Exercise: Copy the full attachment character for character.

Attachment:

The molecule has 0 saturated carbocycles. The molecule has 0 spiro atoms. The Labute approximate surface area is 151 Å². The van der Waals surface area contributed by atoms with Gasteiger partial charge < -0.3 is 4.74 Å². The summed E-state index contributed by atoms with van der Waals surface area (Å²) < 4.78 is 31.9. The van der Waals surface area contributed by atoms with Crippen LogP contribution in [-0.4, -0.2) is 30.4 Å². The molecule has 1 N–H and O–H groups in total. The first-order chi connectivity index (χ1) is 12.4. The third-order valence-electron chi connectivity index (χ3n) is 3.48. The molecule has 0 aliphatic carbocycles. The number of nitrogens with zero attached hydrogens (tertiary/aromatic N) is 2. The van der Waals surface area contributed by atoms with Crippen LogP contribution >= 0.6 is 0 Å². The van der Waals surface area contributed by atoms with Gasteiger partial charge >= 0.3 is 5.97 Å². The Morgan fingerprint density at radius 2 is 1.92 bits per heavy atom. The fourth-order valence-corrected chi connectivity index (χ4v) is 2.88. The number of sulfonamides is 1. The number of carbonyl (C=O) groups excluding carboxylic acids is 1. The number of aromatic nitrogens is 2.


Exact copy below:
The molecule has 0 saturated carbocycles. The molecule has 0 spiro atoms. The Labute approximate surface area is 151 Å². The van der Waals surface area contributed by atoms with Gasteiger partial charge < -0.3 is 4.74 Å². The summed E-state index contributed by atoms with van der Waals surface area (Å²) < 4.78 is 31.9. The van der Waals surface area contributed by atoms with Crippen LogP contribution in [-0.4, -0.2) is 30.4 Å². The molecule has 1 N–H and O–H groups in total. The first-order chi connectivity index (χ1) is 12.4. The third-order valence-electron chi connectivity index (χ3n) is 3.48. The molecule has 0 aliphatic carbocycles. The number of nitrogens with zero attached hydrogens (tertiary/aromatic N) is 2. The van der Waals surface area contributed by atoms with Crippen LogP contribution >= 0.6 is 0 Å². The van der Waals surface area contributed by atoms with Gasteiger partial charge >= 0.3 is 5.97 Å². The Morgan fingerprint density at radius 2 is 1.92 bits per heavy atom. The fourth-order valence-corrected chi connectivity index (χ4v) is 2.88. The number of sulfonamides is 1. The number of carbonyl (C=O) groups excluding carboxylic acids is 1. The number of aromatic nitrogens is 2.